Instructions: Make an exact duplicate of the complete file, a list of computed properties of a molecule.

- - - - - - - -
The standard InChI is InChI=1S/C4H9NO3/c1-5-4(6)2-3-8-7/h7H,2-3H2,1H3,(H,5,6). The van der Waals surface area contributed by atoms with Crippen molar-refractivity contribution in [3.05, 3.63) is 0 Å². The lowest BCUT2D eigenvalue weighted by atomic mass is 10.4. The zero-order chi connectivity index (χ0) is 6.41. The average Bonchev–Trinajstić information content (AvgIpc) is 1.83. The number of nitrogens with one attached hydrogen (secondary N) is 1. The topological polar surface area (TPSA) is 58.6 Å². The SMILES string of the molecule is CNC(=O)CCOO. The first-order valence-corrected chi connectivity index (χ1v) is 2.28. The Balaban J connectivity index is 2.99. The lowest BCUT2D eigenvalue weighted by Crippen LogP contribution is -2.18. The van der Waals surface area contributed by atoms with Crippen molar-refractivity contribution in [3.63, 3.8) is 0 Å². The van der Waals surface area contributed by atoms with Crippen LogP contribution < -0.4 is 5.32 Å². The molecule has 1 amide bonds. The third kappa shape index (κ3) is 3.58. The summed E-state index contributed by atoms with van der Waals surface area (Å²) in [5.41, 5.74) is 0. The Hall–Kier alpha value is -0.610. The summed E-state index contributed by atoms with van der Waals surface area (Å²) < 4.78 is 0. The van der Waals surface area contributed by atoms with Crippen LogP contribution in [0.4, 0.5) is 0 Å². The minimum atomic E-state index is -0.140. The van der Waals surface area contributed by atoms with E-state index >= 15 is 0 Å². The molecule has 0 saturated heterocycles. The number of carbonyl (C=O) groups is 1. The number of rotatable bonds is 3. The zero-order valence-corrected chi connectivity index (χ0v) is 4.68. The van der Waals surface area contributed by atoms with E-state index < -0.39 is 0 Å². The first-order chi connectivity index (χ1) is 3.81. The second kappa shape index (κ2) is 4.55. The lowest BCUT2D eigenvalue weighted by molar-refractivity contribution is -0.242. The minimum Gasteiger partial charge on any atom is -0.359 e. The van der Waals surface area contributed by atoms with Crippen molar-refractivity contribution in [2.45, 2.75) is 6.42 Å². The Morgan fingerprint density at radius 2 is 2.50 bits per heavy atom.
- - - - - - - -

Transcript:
The standard InChI is InChI=1S/C4H9NO3/c1-5-4(6)2-3-8-7/h7H,2-3H2,1H3,(H,5,6). The van der Waals surface area contributed by atoms with Crippen molar-refractivity contribution in [3.05, 3.63) is 0 Å². The lowest BCUT2D eigenvalue weighted by atomic mass is 10.4. The zero-order chi connectivity index (χ0) is 6.41. The average Bonchev–Trinajstić information content (AvgIpc) is 1.83. The number of nitrogens with one attached hydrogen (secondary N) is 1. The topological polar surface area (TPSA) is 58.6 Å². The SMILES string of the molecule is CNC(=O)CCOO. The first-order valence-corrected chi connectivity index (χ1v) is 2.28. The Balaban J connectivity index is 2.99. The lowest BCUT2D eigenvalue weighted by Crippen LogP contribution is -2.18. The van der Waals surface area contributed by atoms with Crippen molar-refractivity contribution in [3.63, 3.8) is 0 Å². The van der Waals surface area contributed by atoms with Crippen LogP contribution < -0.4 is 5.32 Å². The molecule has 1 amide bonds. The third kappa shape index (κ3) is 3.58. The summed E-state index contributed by atoms with van der Waals surface area (Å²) in [5.41, 5.74) is 0. The Hall–Kier alpha value is -0.610. The summed E-state index contributed by atoms with van der Waals surface area (Å²) < 4.78 is 0. The van der Waals surface area contributed by atoms with Crippen LogP contribution in [0.4, 0.5) is 0 Å². The minimum atomic E-state index is -0.140. The van der Waals surface area contributed by atoms with E-state index >= 15 is 0 Å². The molecule has 0 saturated heterocycles. The number of carbonyl (C=O) groups is 1. The number of rotatable bonds is 3. The zero-order valence-corrected chi connectivity index (χ0v) is 4.68. The van der Waals surface area contributed by atoms with E-state index < -0.39 is 0 Å². The first-order chi connectivity index (χ1) is 3.81. The second kappa shape index (κ2) is 4.55. The lowest BCUT2D eigenvalue weighted by molar-refractivity contribution is -0.242. The minimum Gasteiger partial charge on any atom is -0.359 e. The van der Waals surface area contributed by atoms with Crippen molar-refractivity contribution in [2.45, 2.75) is 6.42 Å². The Morgan fingerprint density at radius 2 is 2.50 bits per heavy atom.